In Hartford, 13 Candidates Vying For 4 School Board Seats
October 23, 2009
HARTFORD — - On the surface it would seem that 13 candidates vying for four seats on the Hartford Board of Education would make for a pretty competitive race with lots of possibilities. But in Hartford, where the Democratic Party rules, that is not likely to be the case.
With three Democratic school board candidates on the Nov. 3 ballot — Lori L. Hudson, Luis Rodriguez-Davila and Albert Barrueco — and probably assured of taking three seats, the remaining candidates are left competing for the last one.
That leaves: Republican candidates Nyesha McCauley, Richard Barton and Michael J. Fryar; Working Families candidates Elizabeth Brad Noel, Robert Cotto Jr. and Sharon Patterson-Stallings; Parents Choice candidates Lillian Milly Arciniegas, Mary R. Storey and Cherylann Perry; and petitioning candidate Ines Duke Pegeas.
Noel is an incumbent who was not endorsed for another term by the Democratic town committee and Patterson-Stallings and Rodriguez-Davila are also incumbents.
The nine-member board of education includes five appointed members — Mayor Eddie A. Perez appoints himself and four others.
Democratic Town Chairman Sean Arena said his party's slate brings diverse experience to the table, including Barrueco's law profession and bilingual education, Hudson's work with churches and having children in city schools and Rodriguez-Davila's term in office.
Working Families communications director Joe Dinkin said his party's slate has the experience to understand what it takes to allow students to succeed and the courage and commitment to speak up for needed changes.
Arciniegas, chairwoman of the Parents Choice slate, said she and her candidates offer the voters truthfulness, transparency and parental involvement.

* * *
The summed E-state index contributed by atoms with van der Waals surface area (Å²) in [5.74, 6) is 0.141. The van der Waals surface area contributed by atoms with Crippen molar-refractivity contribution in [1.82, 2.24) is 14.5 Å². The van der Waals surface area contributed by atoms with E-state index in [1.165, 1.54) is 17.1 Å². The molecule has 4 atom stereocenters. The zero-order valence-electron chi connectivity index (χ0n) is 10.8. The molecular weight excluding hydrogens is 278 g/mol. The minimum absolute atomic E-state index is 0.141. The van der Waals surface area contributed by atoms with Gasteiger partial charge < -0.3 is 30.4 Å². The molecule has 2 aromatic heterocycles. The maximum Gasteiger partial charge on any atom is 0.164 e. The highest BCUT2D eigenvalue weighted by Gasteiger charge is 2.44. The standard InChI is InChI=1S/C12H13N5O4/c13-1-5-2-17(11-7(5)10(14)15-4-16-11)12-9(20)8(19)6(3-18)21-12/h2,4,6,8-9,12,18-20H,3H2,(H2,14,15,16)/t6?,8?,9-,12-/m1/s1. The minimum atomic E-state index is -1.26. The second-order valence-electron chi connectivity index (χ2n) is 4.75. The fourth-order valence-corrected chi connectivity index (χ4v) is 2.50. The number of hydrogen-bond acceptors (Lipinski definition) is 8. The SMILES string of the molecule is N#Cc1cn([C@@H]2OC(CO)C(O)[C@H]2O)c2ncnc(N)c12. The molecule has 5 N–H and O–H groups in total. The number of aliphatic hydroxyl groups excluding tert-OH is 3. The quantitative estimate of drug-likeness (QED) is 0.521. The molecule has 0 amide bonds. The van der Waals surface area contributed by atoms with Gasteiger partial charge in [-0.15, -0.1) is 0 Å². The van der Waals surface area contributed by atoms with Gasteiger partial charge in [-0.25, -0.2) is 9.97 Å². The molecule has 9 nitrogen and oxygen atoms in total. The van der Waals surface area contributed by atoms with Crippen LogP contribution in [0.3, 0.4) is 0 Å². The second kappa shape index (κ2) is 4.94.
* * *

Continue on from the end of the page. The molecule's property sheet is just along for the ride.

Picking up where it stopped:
Michael McGarry, chairman of the Republican town committee, said his slate has three of the best candidates he has ever run for the school board, but said he didn't expect them to be able to overcome a large fundraising gap between the Republicans and the Working Families Party.
"We really can't compete against union money," he said.
Regardless of which four candidates win seats, they will be embarking on a four-year term in office that is crucial to the district as it continues its reform efforts amid projected multimillion-dollar budget deficits, increased Sheff v. O'Neill requirements and decreased staffing levels.
The district, still among the lowest-performing in the state, has made progress, scoring the largest gain of any city school district in the state on the Connecticut Mastery Test for the second consecutive year and increasing its high school graduation rate from 29 percent in 2007 to 42 percent in 2009.
But district officials and board members have expressed concern that continued budget issues and staff reductions — 250 jobs were lost in the last school year — could bring the progress that students have made to a halt.
The school board will also have to deal with recent revelations of increased gang activity and a rapidly deteriorating relationship between Superintendent of Schools Steven Adamowski and the Hartford Federation of Teachers.
The public will have an opportunity to ask questions of the candidates about those issues and more Tuesday at a forum at the Hartford Public Library, 500 Main St., beginning with refreshments at 5:30 p.m.
James Starr, executive director of Achieve Hartford!, a local education foundation that monitors student achievement and works to support lasting school reform in the district, said Thursday that voter turnout in the upcoming election is crucial.
"There is no greater opportunity for the Hartford community to influence how reform is sustained than to get out and vote in this board of education election," Starr said.
Biographical information about the candidates and their answer to a campaign question can be read on The Courant's City Line blog.
Candidate profiles and their views can also be read at AchieveHartford.org.
Reprinted with permission of the Hartford Courant.
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